Good digestion is crucial to our day-to-day energy levels, and to our longer term nutritional status. We should ideally be able to eat well and widely, cooking from scratch, using fresh, healthy ingredients. This is a cornerstone of good health and disease resistance.
When our system works well, we take it for granted, but when it misbehaves, life can be very uncomfortable. I see conditions ranging from bloating and irritable bowel syndrome (IBS), through to Crohn’s disease and colitis. Some patients have singled out foods which aggravate their symptoms, whilst others are clear that stress or anxiety are unhelpful.
If you come for treatment for a digestive problem, I will ask all about your diet and eating patterns, in addition to the detailed symptoms you have. I shall also be interested to hear whether you have identified any aggravating factors. As usual, we will go on to look at your health more widely, so that I can build an overall picture of you.
Please do call me to discuss your situation or to arrange an appointment. Below you can read the results of some of the research which has been undertaken into acupuncture for digestive problems. The trials vary in quality, but systematic reviews and randomised controlled trials are generally considered to provide the highest quality evidence. If you would like to read more about evidence quality, I would refer you to the British Acupuncture Council’s description of the evidence pyramid.
Research undertaken in China suggests acupuncture helps IBS (irritable bowel syndrome) more effectively than standard drug treatment. A total of 531 patients aged 18 to 70 with IBS, were randomised to receive either acupuncture or drug treatment over a six week period at seven hospitals. Patients were the followed up for a further 12 weeks. Acupuncture was given three times a week, making 18 sessions in total.
During treatment, IBS symptom scores decreased by 124 in the acupuncture group and by 95 in the drug treatment group. These differences between the two groups persisted after a further 12 weeks of follow-up. The researchers conclude that acupuncture is a more effective intervention for IBS, and results in clinically meaningful benefits with long-lasting effects.
An American randomised trial studying acupuncture for postoperative nausea, has shown that children receiving the treatment alongside anti-sickness medication, are less likely to experience symptoms. A total of 161 children aged 3 to 9 and undergoing tonsillectomy, were randomised to receive either acupuncture plus antiemetic drugs, or antiemetics alone. Acupuncture consisted of needling the well-known point Neiguan on each wrist.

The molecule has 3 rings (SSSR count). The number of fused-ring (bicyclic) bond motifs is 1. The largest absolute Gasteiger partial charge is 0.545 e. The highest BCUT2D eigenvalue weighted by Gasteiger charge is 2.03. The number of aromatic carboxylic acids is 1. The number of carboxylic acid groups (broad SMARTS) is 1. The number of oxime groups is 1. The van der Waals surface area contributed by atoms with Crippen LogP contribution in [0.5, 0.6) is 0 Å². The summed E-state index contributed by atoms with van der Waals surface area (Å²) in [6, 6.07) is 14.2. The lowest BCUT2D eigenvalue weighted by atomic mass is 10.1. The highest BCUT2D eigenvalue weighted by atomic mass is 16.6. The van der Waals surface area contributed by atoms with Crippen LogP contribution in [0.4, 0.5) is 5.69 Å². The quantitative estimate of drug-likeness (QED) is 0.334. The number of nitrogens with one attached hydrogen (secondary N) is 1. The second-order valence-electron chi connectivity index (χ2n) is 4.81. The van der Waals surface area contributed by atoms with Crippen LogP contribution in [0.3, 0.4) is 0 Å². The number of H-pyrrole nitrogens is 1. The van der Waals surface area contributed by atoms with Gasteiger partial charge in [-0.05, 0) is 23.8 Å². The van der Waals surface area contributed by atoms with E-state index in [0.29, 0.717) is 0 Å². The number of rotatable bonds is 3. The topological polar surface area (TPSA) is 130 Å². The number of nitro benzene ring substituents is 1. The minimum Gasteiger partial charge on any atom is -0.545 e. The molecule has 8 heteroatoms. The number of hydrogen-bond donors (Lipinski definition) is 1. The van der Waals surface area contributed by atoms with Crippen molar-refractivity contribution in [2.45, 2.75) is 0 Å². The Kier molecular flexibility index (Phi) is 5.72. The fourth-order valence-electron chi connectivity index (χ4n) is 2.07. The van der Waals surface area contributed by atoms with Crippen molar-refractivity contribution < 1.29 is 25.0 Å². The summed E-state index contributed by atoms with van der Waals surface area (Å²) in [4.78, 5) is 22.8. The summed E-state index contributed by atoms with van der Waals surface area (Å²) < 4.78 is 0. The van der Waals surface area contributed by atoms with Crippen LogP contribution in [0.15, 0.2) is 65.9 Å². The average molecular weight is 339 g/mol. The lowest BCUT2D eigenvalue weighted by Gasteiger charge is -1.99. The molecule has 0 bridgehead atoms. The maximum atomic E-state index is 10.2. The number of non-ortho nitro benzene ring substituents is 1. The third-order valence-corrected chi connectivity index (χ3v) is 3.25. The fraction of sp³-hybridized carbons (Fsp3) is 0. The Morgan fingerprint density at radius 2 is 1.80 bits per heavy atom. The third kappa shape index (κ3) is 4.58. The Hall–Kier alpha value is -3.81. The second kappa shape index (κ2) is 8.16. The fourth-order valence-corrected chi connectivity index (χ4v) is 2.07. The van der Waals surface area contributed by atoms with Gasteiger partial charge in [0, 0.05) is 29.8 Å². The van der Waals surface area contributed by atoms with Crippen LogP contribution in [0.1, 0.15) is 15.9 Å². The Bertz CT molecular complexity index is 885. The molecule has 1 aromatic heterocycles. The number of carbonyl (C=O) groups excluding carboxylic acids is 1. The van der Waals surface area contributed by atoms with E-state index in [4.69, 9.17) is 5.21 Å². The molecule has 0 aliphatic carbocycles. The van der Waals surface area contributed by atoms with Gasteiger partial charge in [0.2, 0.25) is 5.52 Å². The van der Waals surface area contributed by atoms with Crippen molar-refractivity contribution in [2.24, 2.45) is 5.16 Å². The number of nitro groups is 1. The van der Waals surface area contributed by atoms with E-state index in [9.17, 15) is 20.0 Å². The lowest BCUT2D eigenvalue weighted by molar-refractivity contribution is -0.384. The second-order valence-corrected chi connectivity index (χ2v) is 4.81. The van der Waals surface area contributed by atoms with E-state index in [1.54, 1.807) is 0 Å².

During phases 1 and 2 of recovery, the incidence of postoperative nausea and vomiting was 7% in the acupuncture group and 35% in the group on medication alone. This was mainly due to the reduction in nausea. Vomiting was no different between the two groups. The day after surgery, nausea and vomiting was 36% in the acupuncture group and 49% in the medication only group.
A pilot study undertaken in Korea suggests acupuncture can offer clinically meaningful improvements in functional constipation (constipation not due to IBS or other diseases). Thirty patients with the condition, mean age 50, were randomised to receive either real acupuncture or sham acupuncture in a university hospital setting. The sham sessions consisted of 12 shallow needle insertions at non-acupuncture points. Patients received twelve treatment sessions over four weeks.
Real acupuncture, but not sham, resulted in clinically meaningful improvements in frequency of bowel movements, and these were maintained at follow-up four weeks after completion of treatment. The researchers conclude that a full-sized randomised controlled trial with long-term follow-up should be conducted to confirm their promising efficacy and safety findings.
Chinese authors of a network meta-analysis have concluded acupuncture ranks as one of the best non-pharmacological treatments for chronic functional constipation. They looked at 33 randomised trials covering over 4300 participants, which compared eight non-pharmacological treatments with placebo, sham and conventional interventions. Compared with laxatives, acupuncture had a significantly greater effect on stool frequency, with a lower incidence of adverse events.
A randomised controlled trial in China looking at acupuncture for indigestion (dyspepsia) has demonstrated that it can improve the symptoms. A total of 200 patients with persistent functional dyspepsia were assigned to receive 20 sessions of either true or sham control electroacupuncture over a four week period. Symptom scores showed true electroacupuncture to be superior to sham at all time points, and its effect persisted for 20 weeks following the end of the treatment period.